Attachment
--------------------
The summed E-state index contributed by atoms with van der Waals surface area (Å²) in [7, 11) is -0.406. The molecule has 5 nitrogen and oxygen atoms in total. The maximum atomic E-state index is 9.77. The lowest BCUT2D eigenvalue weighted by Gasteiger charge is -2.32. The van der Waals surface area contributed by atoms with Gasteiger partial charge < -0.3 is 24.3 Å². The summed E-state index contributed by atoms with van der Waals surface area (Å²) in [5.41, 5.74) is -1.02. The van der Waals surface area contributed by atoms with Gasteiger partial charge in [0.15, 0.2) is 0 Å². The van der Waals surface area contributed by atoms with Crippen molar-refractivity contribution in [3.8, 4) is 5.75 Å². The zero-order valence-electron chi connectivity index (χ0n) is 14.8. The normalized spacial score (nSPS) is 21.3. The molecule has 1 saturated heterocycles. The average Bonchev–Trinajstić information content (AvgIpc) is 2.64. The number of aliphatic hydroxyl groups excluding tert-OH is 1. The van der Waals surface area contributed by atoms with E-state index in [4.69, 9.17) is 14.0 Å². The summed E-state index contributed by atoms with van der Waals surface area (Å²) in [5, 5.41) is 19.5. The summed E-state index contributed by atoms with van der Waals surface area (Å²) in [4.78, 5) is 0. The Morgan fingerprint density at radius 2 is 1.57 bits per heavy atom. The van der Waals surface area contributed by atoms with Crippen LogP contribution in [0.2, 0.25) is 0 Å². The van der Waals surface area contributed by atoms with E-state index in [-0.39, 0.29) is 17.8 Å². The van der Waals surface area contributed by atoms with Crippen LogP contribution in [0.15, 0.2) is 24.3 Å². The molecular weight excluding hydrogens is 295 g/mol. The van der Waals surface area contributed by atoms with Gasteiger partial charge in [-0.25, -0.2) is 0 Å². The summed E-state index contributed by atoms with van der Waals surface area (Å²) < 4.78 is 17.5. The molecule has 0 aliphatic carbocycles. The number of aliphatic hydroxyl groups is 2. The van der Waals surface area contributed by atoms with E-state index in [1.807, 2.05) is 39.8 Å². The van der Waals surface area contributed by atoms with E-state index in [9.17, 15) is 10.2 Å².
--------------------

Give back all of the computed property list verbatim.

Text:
The summed E-state index contributed by atoms with van der Waals surface area (Å²) in [7, 11) is -0.406. The molecule has 5 nitrogen and oxygen atoms in total. The maximum atomic E-state index is 9.77. The lowest BCUT2D eigenvalue weighted by Gasteiger charge is -2.32. The van der Waals surface area contributed by atoms with Gasteiger partial charge < -0.3 is 24.3 Å². The summed E-state index contributed by atoms with van der Waals surface area (Å²) in [5.41, 5.74) is -1.02. The van der Waals surface area contributed by atoms with Gasteiger partial charge in [0.15, 0.2) is 0 Å². The van der Waals surface area contributed by atoms with Crippen molar-refractivity contribution in [3.8, 4) is 5.75 Å². The zero-order valence-electron chi connectivity index (χ0n) is 14.8. The normalized spacial score (nSPS) is 21.3. The molecule has 1 saturated heterocycles. The average Bonchev–Trinajstić information content (AvgIpc) is 2.64. The number of aliphatic hydroxyl groups excluding tert-OH is 1. The van der Waals surface area contributed by atoms with E-state index in [4.69, 9.17) is 14.0 Å². The summed E-state index contributed by atoms with van der Waals surface area (Å²) in [5, 5.41) is 19.5. The summed E-state index contributed by atoms with van der Waals surface area (Å²) in [4.78, 5) is 0. The Morgan fingerprint density at radius 2 is 1.57 bits per heavy atom. The van der Waals surface area contributed by atoms with Crippen LogP contribution in [0.2, 0.25) is 0 Å². The van der Waals surface area contributed by atoms with E-state index in [-0.39, 0.29) is 17.8 Å². The van der Waals surface area contributed by atoms with Crippen LogP contribution in [0.15, 0.2) is 24.3 Å². The molecular weight excluding hydrogens is 295 g/mol. The van der Waals surface area contributed by atoms with Gasteiger partial charge in [-0.25, -0.2) is 0 Å². The summed E-state index contributed by atoms with van der Waals surface area (Å²) < 4.78 is 17.5. The molecule has 0 aliphatic carbocycles. The number of aliphatic hydroxyl groups is 2. The van der Waals surface area contributed by atoms with E-state index in [1.807, 2.05) is 39.8 Å². The van der Waals surface area contributed by atoms with E-state index in [9.17, 15) is 10.2 Å².